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Improving Fuel Burn With Spray Nozzle Direction?  
User currently offlineLehpron From United States of America, joined Jul 2001, 7028 posts, RR: 19
Posted (9 years 9 months 1 week 3 days 8 hours ago) and read 4849 times:

When fans and compressor fansets spin around, so does the air that goes through them thoughout the enigne; so why do injectors spray fuel straight backwards? I realize the compressor outlet guide vanes and turbine inlet guide vanes help with flow direction, I'm talking about the spray head itself, what direction is it oriented along the axis of the engine axial? Looking at a picture of an annular combustion liner (below), I don't see any indication that while the flow goes around, that the injectors spray anywhere but along the chamber length.

Or is the difference negligible?

Side question: does engine RPM vary the amount of airflow spin?

[Edited 2006-08-27 00:16:26]

The meaning of life is curiosity; we were put on this planet to explore opportunities.
4 replies: All unread, jump to last
User currently offlineKaddyuk From Wallis and Futuna, joined Nov 2001, 4126 posts, RR: 23
Reply 1, posted (9 years 9 months 1 week 3 days 5 hours ago) and read 4813 times:

The nozzles have to jettison fuel rearwards in a straight line to avoid the flame of the combustion chamber touching the side walls.

Air needs to be swirled around the flames and combuster to reduce their temperature to make sure they don't melt. When they're out of alignment, expect to see extensive damage on the combuster chamber wall... The flame will burn through anything...

Whoever said "laughter is the best medicine" never had Gonorrhea
User currently offlineLehpron From United States of America, joined Jul 2001, 7028 posts, RR: 19
Reply 2, posted (9 years 9 months 1 week 3 days 3 hours ago) and read 4788 times:

I wasn't talking about varying the spray either towards the axile or the outer lining, I meant around the chamber itself, in the direction of circulation and still straight back with respect to an engine cross section.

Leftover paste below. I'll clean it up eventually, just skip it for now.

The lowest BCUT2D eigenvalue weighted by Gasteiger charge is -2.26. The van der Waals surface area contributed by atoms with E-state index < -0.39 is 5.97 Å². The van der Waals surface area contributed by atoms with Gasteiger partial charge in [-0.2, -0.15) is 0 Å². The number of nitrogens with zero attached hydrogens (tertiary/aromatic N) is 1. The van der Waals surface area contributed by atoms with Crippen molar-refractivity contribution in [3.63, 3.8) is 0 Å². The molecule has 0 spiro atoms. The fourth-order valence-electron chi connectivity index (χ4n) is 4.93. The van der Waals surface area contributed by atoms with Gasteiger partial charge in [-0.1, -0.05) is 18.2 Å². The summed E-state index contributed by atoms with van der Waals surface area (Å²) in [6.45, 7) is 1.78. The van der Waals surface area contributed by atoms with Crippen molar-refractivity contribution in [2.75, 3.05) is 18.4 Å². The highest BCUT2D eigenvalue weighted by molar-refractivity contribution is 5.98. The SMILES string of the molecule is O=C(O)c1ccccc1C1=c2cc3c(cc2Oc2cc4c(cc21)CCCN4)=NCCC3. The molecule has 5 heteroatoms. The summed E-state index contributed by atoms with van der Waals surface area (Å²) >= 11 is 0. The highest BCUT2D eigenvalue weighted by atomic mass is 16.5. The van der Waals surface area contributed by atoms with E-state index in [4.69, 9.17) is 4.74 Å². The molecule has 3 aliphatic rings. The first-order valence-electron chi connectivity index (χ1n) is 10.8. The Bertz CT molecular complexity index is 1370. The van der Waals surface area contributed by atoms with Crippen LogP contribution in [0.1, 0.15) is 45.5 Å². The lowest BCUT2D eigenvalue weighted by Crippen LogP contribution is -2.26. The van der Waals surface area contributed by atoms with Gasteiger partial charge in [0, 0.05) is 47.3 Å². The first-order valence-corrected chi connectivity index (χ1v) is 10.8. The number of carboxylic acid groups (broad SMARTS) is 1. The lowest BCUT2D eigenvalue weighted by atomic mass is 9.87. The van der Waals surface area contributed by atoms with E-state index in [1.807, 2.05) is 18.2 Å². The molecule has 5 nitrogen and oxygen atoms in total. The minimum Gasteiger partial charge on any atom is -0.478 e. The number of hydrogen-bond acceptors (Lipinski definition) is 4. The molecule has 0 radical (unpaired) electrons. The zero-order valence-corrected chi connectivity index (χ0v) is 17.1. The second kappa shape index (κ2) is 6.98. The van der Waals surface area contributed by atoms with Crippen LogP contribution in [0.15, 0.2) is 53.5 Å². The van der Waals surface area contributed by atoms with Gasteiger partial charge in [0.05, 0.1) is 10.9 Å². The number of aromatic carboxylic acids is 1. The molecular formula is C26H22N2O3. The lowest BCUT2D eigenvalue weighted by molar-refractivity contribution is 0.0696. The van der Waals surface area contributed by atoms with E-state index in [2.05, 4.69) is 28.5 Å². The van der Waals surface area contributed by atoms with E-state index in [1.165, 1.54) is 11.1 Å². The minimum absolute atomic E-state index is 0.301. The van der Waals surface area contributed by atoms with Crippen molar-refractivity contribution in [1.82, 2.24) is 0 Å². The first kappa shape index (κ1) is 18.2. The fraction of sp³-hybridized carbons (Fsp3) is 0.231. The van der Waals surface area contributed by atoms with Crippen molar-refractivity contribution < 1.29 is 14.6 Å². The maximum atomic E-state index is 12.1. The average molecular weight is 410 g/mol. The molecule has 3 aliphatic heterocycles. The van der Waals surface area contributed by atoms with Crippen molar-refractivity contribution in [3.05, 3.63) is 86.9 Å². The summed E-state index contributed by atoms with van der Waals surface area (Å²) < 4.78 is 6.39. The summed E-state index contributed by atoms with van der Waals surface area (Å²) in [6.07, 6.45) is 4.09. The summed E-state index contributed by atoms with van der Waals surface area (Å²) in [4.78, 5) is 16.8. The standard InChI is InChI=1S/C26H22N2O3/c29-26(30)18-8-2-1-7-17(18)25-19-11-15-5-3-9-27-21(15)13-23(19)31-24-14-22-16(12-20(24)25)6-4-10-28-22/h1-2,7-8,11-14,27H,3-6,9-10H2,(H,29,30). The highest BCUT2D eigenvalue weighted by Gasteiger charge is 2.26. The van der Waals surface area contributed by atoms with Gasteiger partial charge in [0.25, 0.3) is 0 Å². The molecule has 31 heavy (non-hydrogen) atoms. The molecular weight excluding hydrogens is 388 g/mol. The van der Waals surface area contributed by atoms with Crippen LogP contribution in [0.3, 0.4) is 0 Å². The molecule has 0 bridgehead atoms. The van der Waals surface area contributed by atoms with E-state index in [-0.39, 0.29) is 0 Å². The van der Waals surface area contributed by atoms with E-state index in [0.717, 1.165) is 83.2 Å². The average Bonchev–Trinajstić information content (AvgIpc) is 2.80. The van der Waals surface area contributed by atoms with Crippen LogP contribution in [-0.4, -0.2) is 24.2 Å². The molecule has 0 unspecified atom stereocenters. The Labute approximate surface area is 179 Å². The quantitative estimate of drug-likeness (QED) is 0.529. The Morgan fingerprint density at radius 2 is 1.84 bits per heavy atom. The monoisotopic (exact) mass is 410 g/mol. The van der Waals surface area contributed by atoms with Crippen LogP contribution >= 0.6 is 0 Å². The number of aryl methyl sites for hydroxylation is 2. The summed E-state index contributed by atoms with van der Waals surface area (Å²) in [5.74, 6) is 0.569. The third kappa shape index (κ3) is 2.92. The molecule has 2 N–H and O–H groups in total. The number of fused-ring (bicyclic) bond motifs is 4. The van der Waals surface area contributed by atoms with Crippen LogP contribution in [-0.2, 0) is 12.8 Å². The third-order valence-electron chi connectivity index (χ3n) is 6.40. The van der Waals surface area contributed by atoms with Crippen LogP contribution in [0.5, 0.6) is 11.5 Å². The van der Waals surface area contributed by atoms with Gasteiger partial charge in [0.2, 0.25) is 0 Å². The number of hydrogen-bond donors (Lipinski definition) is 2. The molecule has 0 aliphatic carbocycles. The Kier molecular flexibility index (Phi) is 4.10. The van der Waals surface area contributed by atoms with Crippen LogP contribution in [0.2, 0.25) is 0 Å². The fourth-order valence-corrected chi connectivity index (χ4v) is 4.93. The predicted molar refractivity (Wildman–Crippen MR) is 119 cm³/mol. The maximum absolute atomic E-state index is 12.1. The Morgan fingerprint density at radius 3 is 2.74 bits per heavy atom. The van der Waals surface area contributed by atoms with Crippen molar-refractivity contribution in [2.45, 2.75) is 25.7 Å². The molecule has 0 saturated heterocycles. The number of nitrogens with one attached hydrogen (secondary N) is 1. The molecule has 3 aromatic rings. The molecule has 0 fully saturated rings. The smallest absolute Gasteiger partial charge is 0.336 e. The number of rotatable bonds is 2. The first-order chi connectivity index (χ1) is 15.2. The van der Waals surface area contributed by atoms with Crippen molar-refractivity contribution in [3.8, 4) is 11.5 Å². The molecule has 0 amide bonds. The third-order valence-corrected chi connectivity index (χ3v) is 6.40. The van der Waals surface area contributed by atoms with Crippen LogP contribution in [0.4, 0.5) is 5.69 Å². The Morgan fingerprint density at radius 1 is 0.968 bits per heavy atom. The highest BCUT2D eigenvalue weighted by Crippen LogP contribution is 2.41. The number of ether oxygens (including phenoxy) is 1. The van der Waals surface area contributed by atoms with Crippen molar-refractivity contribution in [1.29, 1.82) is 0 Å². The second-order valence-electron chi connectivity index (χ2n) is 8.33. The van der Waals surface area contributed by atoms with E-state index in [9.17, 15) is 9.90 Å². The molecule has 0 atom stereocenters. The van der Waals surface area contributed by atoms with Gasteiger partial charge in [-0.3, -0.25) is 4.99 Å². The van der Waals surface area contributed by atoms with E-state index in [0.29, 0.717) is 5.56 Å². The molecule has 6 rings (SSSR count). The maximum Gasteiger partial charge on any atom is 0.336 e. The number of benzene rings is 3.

The meaning of life is curiosity; we were put on this planet to explore opportunities.
User currently offlineTristarSteve From Sweden, joined Nov 2005, 4355 posts, RR: 33
Reply 3, posted (9 years 9 months 1 week 2 days 21 hours ago) and read 4745 times:

The airflow through the engine is basically in a straight line. Although the blades rotate the air goes straight through. In a combustor the idea is that the flame must not touch the sidewall. If it does it will burn straight through it and damage the engine. All the holes you see on the sides introduce air to keep the flame off the walls until it hits the NGVs at a temp lower enough for them to survive. The flame will melt the combustor lining.

User currently offlineN231YE From , joined Dec 1969, posts, RR:
Reply 4, posted (9 years 9 months 1 week 2 days 14 hours ago) and read 4693 times:

The airflow, whether originating from a centrifugal or axial flow compressor, does have a spin to it as it enters a diffuser. But the air is straitened and slowed inside the diffuser; the side effect of this is that the pressure is raised prior to entering the combustion stage. Just like humans + high altitude (lower pressure means lower oxygen content)=less performance, the same occurs with engines. It is because of the diffuser that air enters the combustion chamber strait, without any "swirl" to it.

Besides the pressure, the diffuser is needed to slow the airflow down in order to "keep the flames attached" to the nozzles. Imagine a candle, with you blowing at it. If you blow too much, the flame is lifted off the wick, and immediately goes out since the flame is no longer attached to the wick; its "nozzle" if you will (the candle flame burns the wax via capillary action up the wick).

So to answer your question, the nozzles are mounted strait back in relation to the airflow, as the airflow has been straitened by the diffuser.

Hope this helps

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